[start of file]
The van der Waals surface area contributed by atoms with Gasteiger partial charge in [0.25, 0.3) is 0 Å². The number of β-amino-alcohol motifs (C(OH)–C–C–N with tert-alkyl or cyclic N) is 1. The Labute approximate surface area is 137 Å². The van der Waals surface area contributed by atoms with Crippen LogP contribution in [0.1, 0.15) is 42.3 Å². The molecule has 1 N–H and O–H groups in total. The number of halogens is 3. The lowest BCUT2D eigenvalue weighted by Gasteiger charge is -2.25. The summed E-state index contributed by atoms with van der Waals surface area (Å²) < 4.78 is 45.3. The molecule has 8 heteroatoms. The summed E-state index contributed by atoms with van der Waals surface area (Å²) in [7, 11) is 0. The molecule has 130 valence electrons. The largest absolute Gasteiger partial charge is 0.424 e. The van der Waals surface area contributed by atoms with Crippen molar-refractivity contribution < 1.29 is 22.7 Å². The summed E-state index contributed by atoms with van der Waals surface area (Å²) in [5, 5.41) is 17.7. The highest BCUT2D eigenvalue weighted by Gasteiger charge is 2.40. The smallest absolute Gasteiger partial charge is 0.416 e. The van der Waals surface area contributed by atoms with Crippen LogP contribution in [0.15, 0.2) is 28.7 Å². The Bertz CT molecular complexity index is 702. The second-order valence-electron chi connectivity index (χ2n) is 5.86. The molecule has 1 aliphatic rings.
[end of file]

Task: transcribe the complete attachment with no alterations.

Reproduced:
The van der Waals surface area contributed by atoms with Gasteiger partial charge in [0.25, 0.3) is 0 Å². The number of β-amino-alcohol motifs (C(OH)–C–C–N with tert-alkyl or cyclic N) is 1. The Labute approximate surface area is 137 Å². The van der Waals surface area contributed by atoms with Crippen LogP contribution in [0.1, 0.15) is 42.3 Å². The molecule has 1 N–H and O–H groups in total. The number of halogens is 3. The lowest BCUT2D eigenvalue weighted by Gasteiger charge is -2.25. The summed E-state index contributed by atoms with van der Waals surface area (Å²) < 4.78 is 45.3. The molecule has 8 heteroatoms. The summed E-state index contributed by atoms with van der Waals surface area (Å²) in [7, 11) is 0. The molecule has 130 valence electrons. The largest absolute Gasteiger partial charge is 0.424 e. The van der Waals surface area contributed by atoms with Crippen molar-refractivity contribution < 1.29 is 22.7 Å². The summed E-state index contributed by atoms with van der Waals surface area (Å²) in [5, 5.41) is 17.7. The highest BCUT2D eigenvalue weighted by Gasteiger charge is 2.40. The smallest absolute Gasteiger partial charge is 0.416 e. The van der Waals surface area contributed by atoms with Crippen LogP contribution in [0.15, 0.2) is 28.7 Å². The Bertz CT molecular complexity index is 702. The second-order valence-electron chi connectivity index (χ2n) is 5.86. The molecule has 1 aliphatic rings.